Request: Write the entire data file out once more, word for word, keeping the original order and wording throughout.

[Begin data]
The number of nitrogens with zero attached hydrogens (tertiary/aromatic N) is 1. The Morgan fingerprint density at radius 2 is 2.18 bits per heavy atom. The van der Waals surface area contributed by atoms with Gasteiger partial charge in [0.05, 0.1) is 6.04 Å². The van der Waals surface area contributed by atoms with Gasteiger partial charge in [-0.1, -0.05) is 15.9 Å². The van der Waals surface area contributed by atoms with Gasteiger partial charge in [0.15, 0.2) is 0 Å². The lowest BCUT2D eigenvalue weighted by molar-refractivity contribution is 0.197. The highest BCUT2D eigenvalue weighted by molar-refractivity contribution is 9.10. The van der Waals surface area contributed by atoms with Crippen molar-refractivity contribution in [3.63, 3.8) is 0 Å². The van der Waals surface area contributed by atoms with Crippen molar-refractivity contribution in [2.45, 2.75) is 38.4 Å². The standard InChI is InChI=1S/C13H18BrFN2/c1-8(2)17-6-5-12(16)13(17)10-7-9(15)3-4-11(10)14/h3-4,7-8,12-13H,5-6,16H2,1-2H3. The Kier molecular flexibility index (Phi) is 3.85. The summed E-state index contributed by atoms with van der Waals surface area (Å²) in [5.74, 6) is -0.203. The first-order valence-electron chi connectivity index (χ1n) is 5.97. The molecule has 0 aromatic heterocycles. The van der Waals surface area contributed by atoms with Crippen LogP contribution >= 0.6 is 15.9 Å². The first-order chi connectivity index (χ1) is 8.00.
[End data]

The number of nitrogens with zero attached hydrogens (tertiary/aromatic N) is 1. The Morgan fingerprint density at radius 2 is 2.18 bits per heavy atom. The van der Waals surface area contributed by atoms with Gasteiger partial charge in [0.05, 0.1) is 6.04 Å². The van der Waals surface area contributed by atoms with Gasteiger partial charge in [-0.1, -0.05) is 15.9 Å². The van der Waals surface area contributed by atoms with Gasteiger partial charge in [0.15, 0.2) is 0 Å². The lowest BCUT2D eigenvalue weighted by molar-refractivity contribution is 0.197. The highest BCUT2D eigenvalue weighted by molar-refractivity contribution is 9.10. The van der Waals surface area contributed by atoms with Crippen molar-refractivity contribution in [3.63, 3.8) is 0 Å². The van der Waals surface area contributed by atoms with Crippen molar-refractivity contribution in [2.45, 2.75) is 38.4 Å². The standard InChI is InChI=1S/C13H18BrFN2/c1-8(2)17-6-5-12(16)13(17)10-7-9(15)3-4-11(10)14/h3-4,7-8,12-13H,5-6,16H2,1-2H3. The Kier molecular flexibility index (Phi) is 3.85. The summed E-state index contributed by atoms with van der Waals surface area (Å²) in [5.74, 6) is -0.203. The first-order valence-electron chi connectivity index (χ1n) is 5.97. The molecule has 0 aromatic heterocycles. The van der Waals surface area contributed by atoms with Crippen LogP contribution >= 0.6 is 15.9 Å². The first-order chi connectivity index (χ1) is 8.00.